Find Your Park’s Color

Find Your Park’s Color

Find_Your_Park_150The face of “Find Your Park” doesn’t exactly match that of the National Park Service, which launched the campaign as part of its 2016 centennial rollout.

But the NPS hopes it will be.

Among a series of videos included in the “Find Your Park” campaign, five feature people of color, including two black, two Latin and one Asian. Two are celebrity ambassadors, black TV personality Terrence P and Puerto Rican singer and actress Roselyn Sanchez. The other three are park rangers.

The service attracted a record-shattering 292.8 million visitors in 2014, but the vast majority of those visitors were white and aging. With the country projected to be a majority non-white by 2042, it’s a trend the NPS needs to reverse to ensure its health and future.

A digital and visual literacy specialist at the NPS, Michael Liang is featured in a "Find Your Park" video.
Michael Liang
A digital and visual literacy specialist at the NPS, Michael Liang is featured in a “Find Your Park” video.[/caption]A digital and visual literacy specialist at the NPS, Michael Liang is featured in a “Find Your Park” video.[/caption]It’s a critical moment to “reset the parks for the next century,” so that they don’t become parks for people of the past, Interior Secretary Sally Jewell told the Associated Press. “If we don’t reach out and become relevant to a broader population, we won’t have the support the parks need to do their jobs in the future.”

Jewel is the former CEO at REI, which is one of the NPS centennial partners and considered a leader in diversity efforts.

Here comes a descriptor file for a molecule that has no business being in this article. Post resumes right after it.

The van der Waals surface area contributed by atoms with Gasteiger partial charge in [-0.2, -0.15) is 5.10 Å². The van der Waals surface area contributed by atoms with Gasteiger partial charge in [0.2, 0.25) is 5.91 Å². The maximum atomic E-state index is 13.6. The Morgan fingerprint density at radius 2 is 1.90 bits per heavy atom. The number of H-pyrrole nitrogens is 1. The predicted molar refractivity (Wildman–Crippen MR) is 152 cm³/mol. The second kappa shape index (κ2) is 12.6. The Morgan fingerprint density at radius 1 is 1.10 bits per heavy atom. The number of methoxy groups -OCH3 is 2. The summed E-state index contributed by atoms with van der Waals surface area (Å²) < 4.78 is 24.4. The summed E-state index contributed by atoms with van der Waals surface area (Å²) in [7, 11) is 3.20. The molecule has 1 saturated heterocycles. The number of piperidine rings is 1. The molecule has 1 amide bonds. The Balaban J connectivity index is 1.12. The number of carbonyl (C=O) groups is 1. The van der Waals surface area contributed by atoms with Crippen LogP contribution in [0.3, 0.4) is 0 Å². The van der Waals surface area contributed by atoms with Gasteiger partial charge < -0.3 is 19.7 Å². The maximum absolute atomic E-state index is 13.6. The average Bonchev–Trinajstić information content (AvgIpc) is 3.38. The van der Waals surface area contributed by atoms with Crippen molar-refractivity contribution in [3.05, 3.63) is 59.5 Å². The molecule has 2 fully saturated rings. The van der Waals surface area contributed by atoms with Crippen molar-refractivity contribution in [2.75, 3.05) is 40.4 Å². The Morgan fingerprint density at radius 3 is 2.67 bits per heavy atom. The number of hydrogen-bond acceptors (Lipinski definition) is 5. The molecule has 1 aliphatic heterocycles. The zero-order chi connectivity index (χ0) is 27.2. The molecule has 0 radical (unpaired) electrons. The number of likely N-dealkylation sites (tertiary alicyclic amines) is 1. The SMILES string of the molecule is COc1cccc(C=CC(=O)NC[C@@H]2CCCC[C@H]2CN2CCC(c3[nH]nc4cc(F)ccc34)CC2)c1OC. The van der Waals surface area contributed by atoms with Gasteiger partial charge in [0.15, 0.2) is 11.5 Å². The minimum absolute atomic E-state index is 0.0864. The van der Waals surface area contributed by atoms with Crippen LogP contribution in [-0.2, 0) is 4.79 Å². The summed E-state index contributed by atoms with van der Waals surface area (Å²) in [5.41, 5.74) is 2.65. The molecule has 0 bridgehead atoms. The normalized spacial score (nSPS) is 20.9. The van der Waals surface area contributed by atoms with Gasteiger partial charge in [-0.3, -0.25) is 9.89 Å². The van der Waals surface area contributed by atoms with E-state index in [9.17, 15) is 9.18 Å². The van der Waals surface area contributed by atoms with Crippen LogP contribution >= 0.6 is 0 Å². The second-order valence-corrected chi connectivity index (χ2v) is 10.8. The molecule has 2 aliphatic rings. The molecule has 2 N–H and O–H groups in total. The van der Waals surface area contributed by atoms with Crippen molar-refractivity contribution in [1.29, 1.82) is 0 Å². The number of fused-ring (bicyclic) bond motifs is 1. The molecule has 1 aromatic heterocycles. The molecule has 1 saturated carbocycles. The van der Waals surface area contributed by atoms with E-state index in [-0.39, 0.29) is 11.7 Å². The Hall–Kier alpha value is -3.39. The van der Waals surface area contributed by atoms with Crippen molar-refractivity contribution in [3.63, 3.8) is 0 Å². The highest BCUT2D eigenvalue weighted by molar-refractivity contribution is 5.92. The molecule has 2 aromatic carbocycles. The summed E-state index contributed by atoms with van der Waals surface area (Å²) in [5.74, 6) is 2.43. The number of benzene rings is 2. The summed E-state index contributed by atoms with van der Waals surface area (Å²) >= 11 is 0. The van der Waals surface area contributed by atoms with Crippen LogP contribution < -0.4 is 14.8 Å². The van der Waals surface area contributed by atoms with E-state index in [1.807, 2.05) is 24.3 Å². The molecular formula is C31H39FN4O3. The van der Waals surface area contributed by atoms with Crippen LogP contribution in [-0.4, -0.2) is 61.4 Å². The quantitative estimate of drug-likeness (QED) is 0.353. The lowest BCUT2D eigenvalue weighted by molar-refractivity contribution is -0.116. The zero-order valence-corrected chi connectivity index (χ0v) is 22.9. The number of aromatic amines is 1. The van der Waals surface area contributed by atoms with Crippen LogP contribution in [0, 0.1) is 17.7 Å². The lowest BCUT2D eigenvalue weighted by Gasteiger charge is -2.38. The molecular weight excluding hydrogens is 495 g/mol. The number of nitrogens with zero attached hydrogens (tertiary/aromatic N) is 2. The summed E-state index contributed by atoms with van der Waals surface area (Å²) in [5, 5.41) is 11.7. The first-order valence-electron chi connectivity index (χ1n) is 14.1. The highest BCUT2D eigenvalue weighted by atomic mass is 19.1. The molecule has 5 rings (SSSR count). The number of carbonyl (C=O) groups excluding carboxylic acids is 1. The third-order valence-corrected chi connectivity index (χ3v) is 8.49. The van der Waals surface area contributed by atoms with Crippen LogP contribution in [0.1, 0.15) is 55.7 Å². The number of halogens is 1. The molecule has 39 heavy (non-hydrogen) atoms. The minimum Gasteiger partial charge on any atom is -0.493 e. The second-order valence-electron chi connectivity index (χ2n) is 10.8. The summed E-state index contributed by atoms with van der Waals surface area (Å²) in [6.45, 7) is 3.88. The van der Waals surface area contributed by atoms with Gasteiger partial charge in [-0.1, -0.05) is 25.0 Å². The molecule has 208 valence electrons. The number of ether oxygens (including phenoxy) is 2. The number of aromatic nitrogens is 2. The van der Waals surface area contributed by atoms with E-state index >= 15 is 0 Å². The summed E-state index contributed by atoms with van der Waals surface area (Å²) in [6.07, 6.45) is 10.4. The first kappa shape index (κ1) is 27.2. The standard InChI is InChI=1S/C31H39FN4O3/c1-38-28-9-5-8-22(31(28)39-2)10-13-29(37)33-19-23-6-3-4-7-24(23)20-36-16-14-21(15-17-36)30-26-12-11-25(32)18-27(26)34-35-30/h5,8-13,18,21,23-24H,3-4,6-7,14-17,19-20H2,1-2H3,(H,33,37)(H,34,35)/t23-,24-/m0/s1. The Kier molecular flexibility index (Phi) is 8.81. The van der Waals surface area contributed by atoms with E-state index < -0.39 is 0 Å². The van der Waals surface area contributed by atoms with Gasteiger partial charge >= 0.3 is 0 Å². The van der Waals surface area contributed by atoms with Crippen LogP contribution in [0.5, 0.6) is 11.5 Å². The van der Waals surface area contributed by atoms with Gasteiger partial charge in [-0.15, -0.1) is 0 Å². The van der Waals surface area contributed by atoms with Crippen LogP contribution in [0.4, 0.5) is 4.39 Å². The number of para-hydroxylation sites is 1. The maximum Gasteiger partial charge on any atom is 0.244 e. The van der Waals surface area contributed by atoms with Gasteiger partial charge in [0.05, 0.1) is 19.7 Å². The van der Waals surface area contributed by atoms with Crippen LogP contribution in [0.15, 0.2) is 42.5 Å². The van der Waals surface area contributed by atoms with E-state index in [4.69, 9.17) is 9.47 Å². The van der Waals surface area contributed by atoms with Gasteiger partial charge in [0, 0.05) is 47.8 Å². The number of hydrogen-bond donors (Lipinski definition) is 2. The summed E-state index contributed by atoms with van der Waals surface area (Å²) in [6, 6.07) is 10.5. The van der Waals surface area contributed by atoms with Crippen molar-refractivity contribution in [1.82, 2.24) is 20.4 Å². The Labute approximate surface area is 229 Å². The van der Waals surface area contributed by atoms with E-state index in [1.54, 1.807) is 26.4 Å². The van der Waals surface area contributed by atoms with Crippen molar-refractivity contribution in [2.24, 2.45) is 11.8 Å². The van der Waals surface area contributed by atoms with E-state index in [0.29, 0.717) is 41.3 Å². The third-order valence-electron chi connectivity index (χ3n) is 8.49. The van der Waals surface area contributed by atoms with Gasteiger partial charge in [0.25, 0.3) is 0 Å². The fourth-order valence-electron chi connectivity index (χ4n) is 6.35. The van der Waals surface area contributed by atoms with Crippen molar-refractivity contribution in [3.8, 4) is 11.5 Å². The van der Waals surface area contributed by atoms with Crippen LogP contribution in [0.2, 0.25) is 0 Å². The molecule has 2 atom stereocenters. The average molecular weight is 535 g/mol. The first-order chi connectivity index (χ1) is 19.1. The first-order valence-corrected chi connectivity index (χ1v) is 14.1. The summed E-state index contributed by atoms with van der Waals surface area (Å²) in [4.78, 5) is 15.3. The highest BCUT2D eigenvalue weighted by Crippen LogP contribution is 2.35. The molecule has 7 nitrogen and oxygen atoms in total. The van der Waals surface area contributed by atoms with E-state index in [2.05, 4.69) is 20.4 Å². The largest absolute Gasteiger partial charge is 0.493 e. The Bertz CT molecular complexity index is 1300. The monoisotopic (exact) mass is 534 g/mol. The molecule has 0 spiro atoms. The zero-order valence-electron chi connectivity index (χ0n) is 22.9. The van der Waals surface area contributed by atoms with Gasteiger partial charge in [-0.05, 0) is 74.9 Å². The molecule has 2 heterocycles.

President Obama’s proposed budget for 2016 includes $3 billion for the NPS, an increase of $432.9 million over current funding. That appears to be a bright development, however the NPS in 2014 reached the $11.49 billion mark in deferred maintenance, work postponed for at least a year and with unresolved outcomes. Park roads and bridges accounted for more than half of the deferred work.

Against that backdrop, the NPS began a centennial-focused outreach effort with millennials and racial and cultural minority groups as its prime targets.

With the latter in mind, one “Find Your Park” video shows Sanchez at Golden Gate National Recreation Area, the most visited unit in the NPS, and saying she considers national parks as “the greatest gyms in the world.” Another features Terrence J, the E!News anchor, makes a visit to Yosemite National Park in recognition of the role of the Buffalo Soldiers as the first rangers there and nearby Sequoia National Park.

Michael Liang, a digital and visual literacy specialist for the NPS, talks about running in Cheeseboro Canyon in the Santa Monica Mountains National Recreation Area. Born in Argentina, Maria Thomson years ago took her young daughter to Everglades National Park and now serves as the park’s community outreach coordinator. Her daughter and son followed in her footsteps and also became park rangers. An interpretive ranger, Ahmad Toure discusses how his park, Great Falls in Virginia, provides an oasis amidst a highly urbanized area.

Note: The aforementioned five videos can be found in the right rail of this and The Trail Posse home page.

Find Your Park’s Color

1 Comment on this Post

  1. How about an alternate explanation: maybe whites aren’t racist. Maybe blacks don’t fear going to national parks and encountering white people. Maybe blacks simply don’t like national parks as much as white people do. Why must all races do everything in the exact same proportion to their numbers in the population? And as long as no one is being excluded from the national parks, why does anyone care?
    This is what liberals think about when it comes to black problems: not the huge out-of-wedlock births problem, the failing public schools, blacks killing other blacks, or jobs being gobbled up by illegal aliens. When liberals think about black people’s problems, they think about attendance at national parks. And the Confederate flag. And blacks who get shot attacking cops.

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